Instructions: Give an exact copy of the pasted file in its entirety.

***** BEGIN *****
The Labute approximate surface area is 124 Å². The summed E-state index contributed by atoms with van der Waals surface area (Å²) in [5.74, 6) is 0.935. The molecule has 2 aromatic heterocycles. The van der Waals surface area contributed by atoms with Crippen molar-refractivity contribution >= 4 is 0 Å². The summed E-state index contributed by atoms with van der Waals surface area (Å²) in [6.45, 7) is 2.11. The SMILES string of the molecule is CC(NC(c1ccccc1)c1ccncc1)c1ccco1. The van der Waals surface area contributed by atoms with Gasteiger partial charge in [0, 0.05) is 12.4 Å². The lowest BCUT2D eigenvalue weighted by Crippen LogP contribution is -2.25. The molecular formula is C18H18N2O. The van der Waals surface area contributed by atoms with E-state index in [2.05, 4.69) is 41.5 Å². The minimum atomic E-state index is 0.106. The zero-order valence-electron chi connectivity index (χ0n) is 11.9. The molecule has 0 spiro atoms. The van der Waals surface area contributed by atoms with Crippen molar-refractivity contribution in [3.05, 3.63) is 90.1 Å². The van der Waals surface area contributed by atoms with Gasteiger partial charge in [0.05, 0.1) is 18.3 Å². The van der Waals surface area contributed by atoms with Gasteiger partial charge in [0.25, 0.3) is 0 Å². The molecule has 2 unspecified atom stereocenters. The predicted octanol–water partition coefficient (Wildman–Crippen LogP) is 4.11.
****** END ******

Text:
The Labute approximate surface area is 124 Å². The summed E-state index contributed by atoms with van der Waals surface area (Å²) in [5.74, 6) is 0.935. The molecule has 2 aromatic heterocycles. The van der Waals surface area contributed by atoms with Crippen molar-refractivity contribution >= 4 is 0 Å². The summed E-state index contributed by atoms with van der Waals surface area (Å²) in [6.45, 7) is 2.11. The SMILES string of the molecule is CC(NC(c1ccccc1)c1ccncc1)c1ccco1. The van der Waals surface area contributed by atoms with Gasteiger partial charge in [0, 0.05) is 12.4 Å². The lowest BCUT2D eigenvalue weighted by Crippen LogP contribution is -2.25. The molecular formula is C18H18N2O. The van der Waals surface area contributed by atoms with E-state index in [2.05, 4.69) is 41.5 Å². The minimum atomic E-state index is 0.106. The zero-order valence-electron chi connectivity index (χ0n) is 11.9. The molecule has 0 spiro atoms. The van der Waals surface area contributed by atoms with Crippen molar-refractivity contribution in [3.05, 3.63) is 90.1 Å². The van der Waals surface area contributed by atoms with Gasteiger partial charge in [0.05, 0.1) is 18.3 Å². The van der Waals surface area contributed by atoms with Gasteiger partial charge in [0.25, 0.3) is 0 Å². The molecule has 2 unspecified atom stereocenters. The predicted octanol–water partition coefficient (Wildman–Crippen LogP) is 4.11.